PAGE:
Aguja Formation

The Aguja Formation is a geological formation in North America, exposed in Texas, United States and Chihuahua and Coahuila in Mexico, whose strata date back to the Late Cretaceous. Dinosaur remains are among the fossils that have been recovered from the formation.

Bissekty Formation

The Bissekty Formation is a geologic formation and Lagerstätte which crops out in the Kyzyl Kum desert of Uzbekistan, and dates to the Late Cretaceous Period. Laid down in the mid to late Turonian, it is dated to about 92 to 90 Ma.

Paleobiota of the Niobrara Formation

During the time of the deposition of the Niobrara Chalk, much life inhabited the seas of the Western Interior Seaway. By this time in the Late Cretaceous many new lifeforms appeared such as mosasaurs, which were to be some of the last of the aquatic lifeforms to evolve before the end of the Mesozoic. Life of the Niobrara Chalk is comparable to that of the Dakota Formation, although the Dakota Formation, which was deposited during the Cenomanian, predates the chalk by about 10 million years.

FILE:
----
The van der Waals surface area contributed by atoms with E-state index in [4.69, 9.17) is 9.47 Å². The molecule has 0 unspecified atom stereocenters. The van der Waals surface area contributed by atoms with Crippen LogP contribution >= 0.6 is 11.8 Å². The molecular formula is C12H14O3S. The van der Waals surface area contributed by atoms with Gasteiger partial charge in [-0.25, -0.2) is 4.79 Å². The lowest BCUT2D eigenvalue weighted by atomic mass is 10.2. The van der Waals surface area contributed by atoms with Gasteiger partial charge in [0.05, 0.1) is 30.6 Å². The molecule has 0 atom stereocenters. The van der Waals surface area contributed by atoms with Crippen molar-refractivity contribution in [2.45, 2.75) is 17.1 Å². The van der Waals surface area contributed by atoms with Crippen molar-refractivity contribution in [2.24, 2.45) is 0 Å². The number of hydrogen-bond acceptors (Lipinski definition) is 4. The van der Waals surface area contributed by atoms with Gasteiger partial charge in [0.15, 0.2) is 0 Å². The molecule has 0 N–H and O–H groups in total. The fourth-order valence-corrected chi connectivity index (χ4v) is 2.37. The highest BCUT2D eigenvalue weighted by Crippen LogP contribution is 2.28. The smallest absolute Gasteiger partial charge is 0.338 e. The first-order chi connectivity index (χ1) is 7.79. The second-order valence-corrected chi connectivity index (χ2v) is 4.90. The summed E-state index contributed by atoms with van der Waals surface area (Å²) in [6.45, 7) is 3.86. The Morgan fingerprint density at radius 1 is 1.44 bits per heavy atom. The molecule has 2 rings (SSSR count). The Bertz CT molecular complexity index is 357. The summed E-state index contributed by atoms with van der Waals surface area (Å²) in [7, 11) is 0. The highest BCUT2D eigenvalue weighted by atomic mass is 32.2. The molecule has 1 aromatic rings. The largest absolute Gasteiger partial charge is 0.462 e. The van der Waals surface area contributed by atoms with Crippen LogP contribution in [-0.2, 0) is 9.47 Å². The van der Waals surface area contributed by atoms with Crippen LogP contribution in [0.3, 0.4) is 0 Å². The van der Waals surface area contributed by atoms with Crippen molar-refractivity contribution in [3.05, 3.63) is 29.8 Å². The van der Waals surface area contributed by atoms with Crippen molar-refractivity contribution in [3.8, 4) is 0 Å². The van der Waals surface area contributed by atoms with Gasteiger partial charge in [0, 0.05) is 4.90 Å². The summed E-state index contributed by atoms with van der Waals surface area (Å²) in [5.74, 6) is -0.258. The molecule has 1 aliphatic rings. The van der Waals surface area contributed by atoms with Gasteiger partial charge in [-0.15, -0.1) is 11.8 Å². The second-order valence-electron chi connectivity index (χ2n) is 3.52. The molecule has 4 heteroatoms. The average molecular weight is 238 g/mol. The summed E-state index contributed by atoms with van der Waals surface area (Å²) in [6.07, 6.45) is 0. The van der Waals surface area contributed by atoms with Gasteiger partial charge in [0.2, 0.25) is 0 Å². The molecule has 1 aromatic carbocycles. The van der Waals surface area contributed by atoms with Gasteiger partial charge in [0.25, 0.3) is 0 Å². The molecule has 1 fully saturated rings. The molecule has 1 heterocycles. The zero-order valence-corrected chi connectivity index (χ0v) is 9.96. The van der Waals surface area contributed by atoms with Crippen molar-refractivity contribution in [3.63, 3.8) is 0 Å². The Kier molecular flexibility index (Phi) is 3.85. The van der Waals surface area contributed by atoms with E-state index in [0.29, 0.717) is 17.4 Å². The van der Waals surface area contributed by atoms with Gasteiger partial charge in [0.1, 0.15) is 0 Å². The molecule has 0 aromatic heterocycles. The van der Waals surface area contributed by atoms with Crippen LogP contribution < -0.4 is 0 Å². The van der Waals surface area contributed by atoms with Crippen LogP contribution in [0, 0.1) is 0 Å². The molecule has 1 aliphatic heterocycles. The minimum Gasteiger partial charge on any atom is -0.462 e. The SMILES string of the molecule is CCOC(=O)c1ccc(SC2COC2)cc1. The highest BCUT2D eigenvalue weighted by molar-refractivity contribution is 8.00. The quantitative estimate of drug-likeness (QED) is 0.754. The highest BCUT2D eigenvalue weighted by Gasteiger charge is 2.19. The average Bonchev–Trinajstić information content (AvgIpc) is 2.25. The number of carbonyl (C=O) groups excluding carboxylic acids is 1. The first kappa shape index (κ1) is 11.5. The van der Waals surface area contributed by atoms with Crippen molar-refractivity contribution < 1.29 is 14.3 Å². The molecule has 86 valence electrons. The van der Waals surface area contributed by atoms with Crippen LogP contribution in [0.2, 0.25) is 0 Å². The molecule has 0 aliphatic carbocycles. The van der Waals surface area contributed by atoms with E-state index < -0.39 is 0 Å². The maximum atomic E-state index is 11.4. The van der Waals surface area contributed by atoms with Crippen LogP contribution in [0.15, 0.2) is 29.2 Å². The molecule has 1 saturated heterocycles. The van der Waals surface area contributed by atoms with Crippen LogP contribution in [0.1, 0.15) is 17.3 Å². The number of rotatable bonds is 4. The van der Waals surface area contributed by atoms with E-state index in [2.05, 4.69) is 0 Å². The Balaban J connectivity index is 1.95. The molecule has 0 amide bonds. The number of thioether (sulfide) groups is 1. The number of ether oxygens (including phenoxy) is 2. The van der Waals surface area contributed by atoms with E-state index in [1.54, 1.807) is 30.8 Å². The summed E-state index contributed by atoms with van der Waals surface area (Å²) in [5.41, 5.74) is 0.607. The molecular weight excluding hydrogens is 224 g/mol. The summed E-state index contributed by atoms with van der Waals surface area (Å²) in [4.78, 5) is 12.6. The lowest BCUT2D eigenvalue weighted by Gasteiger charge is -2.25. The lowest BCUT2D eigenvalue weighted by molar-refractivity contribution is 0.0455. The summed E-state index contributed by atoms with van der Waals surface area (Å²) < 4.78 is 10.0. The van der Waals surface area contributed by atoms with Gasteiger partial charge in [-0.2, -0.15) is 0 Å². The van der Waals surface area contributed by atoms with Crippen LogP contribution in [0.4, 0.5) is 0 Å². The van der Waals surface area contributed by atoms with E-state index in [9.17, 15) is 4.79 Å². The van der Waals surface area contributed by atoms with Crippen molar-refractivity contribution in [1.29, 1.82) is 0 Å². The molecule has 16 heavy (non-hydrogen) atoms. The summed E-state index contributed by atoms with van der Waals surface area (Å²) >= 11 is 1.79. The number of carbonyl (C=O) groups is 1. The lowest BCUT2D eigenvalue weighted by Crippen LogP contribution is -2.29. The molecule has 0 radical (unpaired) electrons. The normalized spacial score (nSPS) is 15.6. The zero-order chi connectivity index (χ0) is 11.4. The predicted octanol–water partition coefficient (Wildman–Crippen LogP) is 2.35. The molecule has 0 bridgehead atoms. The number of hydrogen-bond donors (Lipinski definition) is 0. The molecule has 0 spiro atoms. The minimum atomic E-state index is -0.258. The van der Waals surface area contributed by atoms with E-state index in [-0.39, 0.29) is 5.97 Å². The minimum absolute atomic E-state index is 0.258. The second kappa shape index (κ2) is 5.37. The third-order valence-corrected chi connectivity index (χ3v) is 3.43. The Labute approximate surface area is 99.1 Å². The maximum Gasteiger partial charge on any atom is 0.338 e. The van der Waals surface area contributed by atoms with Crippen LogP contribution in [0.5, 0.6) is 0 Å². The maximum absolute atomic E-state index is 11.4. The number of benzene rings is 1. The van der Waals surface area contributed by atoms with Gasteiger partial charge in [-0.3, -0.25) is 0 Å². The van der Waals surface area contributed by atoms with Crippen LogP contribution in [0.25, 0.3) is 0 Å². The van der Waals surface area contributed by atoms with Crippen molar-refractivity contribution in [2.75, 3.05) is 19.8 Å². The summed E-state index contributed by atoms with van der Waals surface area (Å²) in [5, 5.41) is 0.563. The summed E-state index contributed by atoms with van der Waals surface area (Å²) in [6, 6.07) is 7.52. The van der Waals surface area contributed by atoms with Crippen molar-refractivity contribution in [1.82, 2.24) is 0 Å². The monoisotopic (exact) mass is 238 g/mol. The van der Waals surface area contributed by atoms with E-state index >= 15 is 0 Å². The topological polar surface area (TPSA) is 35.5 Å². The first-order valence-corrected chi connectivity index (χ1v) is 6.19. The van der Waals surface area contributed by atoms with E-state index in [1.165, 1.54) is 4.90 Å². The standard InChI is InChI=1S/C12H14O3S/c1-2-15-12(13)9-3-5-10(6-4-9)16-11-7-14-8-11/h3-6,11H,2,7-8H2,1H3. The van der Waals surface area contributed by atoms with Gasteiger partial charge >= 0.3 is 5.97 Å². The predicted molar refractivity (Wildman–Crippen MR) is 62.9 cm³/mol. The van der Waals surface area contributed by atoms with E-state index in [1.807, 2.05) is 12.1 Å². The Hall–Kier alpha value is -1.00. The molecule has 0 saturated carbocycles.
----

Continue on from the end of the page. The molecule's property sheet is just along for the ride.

Birdrong Sandstone Early Cretaceous deologic formation in Australia

The Birdrong Sandstone is an Early Cretaceous geologic formation of the Barrow Group in Western Australia. Dinosaur remains are among the fossils that have been recovered from the formation, although none have yet been referred to a specific genus.

Miria Formation Predominantly calcareous pelagic deposits: low-energy marine-shelf calcarenite and calcisiltite.